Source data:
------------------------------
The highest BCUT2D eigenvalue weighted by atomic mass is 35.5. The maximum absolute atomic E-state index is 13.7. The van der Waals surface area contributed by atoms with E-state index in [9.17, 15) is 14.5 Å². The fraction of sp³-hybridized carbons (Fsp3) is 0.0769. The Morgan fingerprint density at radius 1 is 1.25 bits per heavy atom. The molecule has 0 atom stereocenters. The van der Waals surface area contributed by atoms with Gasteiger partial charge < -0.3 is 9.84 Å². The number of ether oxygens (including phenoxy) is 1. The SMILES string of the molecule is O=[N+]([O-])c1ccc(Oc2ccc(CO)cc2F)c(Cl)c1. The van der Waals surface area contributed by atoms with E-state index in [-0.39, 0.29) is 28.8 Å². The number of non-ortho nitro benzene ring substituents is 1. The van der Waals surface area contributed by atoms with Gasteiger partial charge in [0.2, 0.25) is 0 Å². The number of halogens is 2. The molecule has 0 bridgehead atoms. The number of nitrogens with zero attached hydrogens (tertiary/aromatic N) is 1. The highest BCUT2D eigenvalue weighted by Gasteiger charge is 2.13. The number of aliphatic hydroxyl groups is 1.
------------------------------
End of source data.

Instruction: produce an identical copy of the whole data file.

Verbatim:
The highest BCUT2D eigenvalue weighted by atomic mass is 35.5. The maximum absolute atomic E-state index is 13.7. The van der Waals surface area contributed by atoms with E-state index in [9.17, 15) is 14.5 Å². The fraction of sp³-hybridized carbons (Fsp3) is 0.0769. The Morgan fingerprint density at radius 1 is 1.25 bits per heavy atom. The molecule has 0 atom stereocenters. The van der Waals surface area contributed by atoms with Gasteiger partial charge < -0.3 is 9.84 Å². The number of ether oxygens (including phenoxy) is 1. The SMILES string of the molecule is O=[N+]([O-])c1ccc(Oc2ccc(CO)cc2F)c(Cl)c1. The van der Waals surface area contributed by atoms with E-state index in [-0.39, 0.29) is 28.8 Å². The number of non-ortho nitro benzene ring substituents is 1. The van der Waals surface area contributed by atoms with Gasteiger partial charge in [0.2, 0.25) is 0 Å². The number of halogens is 2. The molecule has 0 bridgehead atoms. The number of nitrogens with zero attached hydrogens (tertiary/aromatic N) is 1. The highest BCUT2D eigenvalue weighted by Gasteiger charge is 2.13. The number of aliphatic hydroxyl groups is 1.